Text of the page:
Alternating Pattern

Recommended for advanced school and college essays on any topic.

This structure for an argumentative essay provides another option for claim and counterclaim discussion.

The pattern contains an introduction, a conclusion, and three main sections. In two paragraphs of each ,main section,, you refute or rebut one point of the counterclaim and provide one point supporting your claim.

Did you choose an argumentative essay pattern? Great! Now...

After choosing an essay pattern, now all you need is to write your essay, on any topic, according to your chosen structure. Also, be sure to read the A+ writing tips for an argumentative essay on any topic below. Follow these instructions and you will write an excellent argumentative essay.

Writing an A+ Argumentative Essay

Introduction

In an argumentative essay, the introduction is very important. It is where you lay out the main argument that your essay will make, and it gives the reader his/her first impression of your essay.

Start with brief background Information

Every pet owner knows that there are enormous responsibilities that go along with having a cat or dog. You must feed and exercise your pet to keep it physically healthy; you must play with it, and keep it emotionally healthy, too. You have to keep it safe from cars, people, or other animals, and you need to protect other people, property, or pets from your own animal.

Introduce the Topic of Your Essay

There’s another responsibility that not all pet owners think about, however: spaying or neutering, or “fixing.” What does “fixing” your pet mean? Simply put, it means taking your pet to the vet for a quick, cheap surgery that will prevent your pet from ever reproducing.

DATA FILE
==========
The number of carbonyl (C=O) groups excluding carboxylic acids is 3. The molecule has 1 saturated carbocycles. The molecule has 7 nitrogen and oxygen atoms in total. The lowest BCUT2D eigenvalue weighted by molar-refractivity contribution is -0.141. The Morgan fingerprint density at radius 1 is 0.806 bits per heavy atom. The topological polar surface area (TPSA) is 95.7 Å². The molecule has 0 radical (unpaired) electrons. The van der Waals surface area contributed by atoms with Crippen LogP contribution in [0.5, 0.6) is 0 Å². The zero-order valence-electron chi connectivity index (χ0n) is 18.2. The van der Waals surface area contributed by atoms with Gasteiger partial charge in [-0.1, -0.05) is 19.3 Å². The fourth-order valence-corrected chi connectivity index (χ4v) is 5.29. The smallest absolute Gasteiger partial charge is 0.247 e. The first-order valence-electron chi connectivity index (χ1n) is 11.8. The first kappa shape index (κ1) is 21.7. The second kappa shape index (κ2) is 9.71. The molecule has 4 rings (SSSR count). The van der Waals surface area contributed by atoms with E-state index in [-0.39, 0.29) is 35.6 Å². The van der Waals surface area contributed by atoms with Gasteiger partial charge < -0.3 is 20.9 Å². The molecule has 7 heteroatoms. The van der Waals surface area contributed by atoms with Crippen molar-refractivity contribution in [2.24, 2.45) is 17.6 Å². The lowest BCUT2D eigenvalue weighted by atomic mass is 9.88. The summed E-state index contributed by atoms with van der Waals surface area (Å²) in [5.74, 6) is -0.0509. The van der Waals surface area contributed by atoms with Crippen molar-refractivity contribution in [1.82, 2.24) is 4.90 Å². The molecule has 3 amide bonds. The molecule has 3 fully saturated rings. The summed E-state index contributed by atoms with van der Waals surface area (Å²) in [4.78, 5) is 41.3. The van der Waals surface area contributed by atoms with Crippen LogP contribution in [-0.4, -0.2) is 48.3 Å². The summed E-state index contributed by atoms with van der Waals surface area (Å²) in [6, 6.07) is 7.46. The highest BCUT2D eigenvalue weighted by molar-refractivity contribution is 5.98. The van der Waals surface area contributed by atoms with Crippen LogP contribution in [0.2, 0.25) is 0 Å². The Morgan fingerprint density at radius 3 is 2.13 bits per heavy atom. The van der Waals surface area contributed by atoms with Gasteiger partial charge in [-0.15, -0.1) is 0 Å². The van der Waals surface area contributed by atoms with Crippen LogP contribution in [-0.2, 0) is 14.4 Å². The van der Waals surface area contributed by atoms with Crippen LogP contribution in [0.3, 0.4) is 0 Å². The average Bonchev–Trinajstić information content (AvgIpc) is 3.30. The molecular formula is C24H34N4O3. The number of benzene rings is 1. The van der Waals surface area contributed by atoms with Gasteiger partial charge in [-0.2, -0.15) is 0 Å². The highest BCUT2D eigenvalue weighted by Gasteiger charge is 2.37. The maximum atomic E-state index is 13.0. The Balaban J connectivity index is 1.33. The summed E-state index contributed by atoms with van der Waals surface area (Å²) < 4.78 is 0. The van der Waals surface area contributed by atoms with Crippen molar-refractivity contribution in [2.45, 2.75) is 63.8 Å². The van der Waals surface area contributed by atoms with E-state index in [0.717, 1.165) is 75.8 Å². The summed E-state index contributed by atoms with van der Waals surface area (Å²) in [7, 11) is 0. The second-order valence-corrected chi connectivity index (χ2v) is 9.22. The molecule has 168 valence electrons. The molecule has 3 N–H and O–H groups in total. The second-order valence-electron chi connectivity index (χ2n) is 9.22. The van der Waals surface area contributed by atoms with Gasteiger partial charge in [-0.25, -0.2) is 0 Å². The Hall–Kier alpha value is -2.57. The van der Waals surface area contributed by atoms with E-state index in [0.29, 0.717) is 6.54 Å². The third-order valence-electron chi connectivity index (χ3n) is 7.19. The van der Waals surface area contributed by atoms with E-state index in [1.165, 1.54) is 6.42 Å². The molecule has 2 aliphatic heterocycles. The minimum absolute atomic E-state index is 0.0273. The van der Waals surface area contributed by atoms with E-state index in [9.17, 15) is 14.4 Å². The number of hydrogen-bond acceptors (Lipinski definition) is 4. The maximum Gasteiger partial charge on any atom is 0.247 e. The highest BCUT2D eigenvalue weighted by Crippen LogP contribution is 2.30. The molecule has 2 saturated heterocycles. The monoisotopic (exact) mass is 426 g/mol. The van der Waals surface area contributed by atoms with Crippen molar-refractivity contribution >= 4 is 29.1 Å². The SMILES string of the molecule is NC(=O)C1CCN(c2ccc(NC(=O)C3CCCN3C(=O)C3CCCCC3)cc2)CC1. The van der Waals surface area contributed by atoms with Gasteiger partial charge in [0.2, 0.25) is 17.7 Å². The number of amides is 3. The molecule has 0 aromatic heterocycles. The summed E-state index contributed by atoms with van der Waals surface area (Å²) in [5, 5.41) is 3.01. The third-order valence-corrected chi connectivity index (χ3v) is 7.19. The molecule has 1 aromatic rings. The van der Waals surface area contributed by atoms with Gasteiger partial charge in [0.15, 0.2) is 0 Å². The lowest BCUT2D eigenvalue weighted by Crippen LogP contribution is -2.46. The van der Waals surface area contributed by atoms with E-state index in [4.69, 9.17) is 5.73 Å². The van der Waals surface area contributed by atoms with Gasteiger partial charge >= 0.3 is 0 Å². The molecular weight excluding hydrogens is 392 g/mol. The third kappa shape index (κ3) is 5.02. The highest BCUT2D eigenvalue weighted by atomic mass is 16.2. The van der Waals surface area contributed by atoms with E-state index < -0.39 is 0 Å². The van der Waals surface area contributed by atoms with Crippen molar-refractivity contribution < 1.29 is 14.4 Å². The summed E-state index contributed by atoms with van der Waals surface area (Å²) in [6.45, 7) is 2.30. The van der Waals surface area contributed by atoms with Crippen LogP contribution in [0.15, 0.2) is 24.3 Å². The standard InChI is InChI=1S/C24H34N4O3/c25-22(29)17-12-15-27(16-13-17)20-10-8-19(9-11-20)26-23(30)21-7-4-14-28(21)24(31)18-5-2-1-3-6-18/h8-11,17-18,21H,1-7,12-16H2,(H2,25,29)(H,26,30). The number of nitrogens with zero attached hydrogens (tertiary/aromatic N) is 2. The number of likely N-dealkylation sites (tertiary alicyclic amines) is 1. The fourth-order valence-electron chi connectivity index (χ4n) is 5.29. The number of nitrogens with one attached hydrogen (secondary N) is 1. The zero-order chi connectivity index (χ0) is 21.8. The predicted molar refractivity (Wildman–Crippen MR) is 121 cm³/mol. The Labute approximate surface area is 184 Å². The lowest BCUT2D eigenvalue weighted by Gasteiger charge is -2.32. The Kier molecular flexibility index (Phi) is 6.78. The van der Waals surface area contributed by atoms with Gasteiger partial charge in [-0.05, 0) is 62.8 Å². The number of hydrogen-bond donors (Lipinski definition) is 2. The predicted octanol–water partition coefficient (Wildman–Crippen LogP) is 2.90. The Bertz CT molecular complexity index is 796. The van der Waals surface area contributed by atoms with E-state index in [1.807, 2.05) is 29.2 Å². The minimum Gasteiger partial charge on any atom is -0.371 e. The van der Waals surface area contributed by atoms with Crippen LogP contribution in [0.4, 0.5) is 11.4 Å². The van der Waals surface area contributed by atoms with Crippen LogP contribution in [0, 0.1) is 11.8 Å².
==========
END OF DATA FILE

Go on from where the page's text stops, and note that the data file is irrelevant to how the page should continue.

Explain Why it’s Important

This surgery solves problems that pet owners know about, and some that they might not have considered before.

State Your Position clearly

I believe that all pet owners should be required to have their pets fixed.

Counterclaim refutation paragraph

Clearly state the point

Spaying surgery is expensive.
Spaying surgery is risky.

Persuasively refute or rebut the point using evidence
(logical explanation, facts, statistics, well-known authority opinions)

To refute the point is to prove it is incorrect:

Almost all cities have a fund to help pay for the surgery. Just ask your vet or the local S.P.C.A. (Society for the Prevention of Cruelty to Animals). The cost can be as low as $10.

To rebut the point is to prove that it is irrelevant or not powerful enough:

Spaying or neutering when your pet is young and healthy is almost 100% safe.
On other hand, your animal is in much more danger if it is not fixed, for the urge to run away from home will put your pet in extremely dangerous situations.

Turn this point to the opposite point, thus supporting your thesis

Therefore, there is no way we can agree with this point. Spaying or neutering should be done as soon as you get your pet.

Claim supporting paragraph

Clearly state the point

Spaying is good for the health of your pet.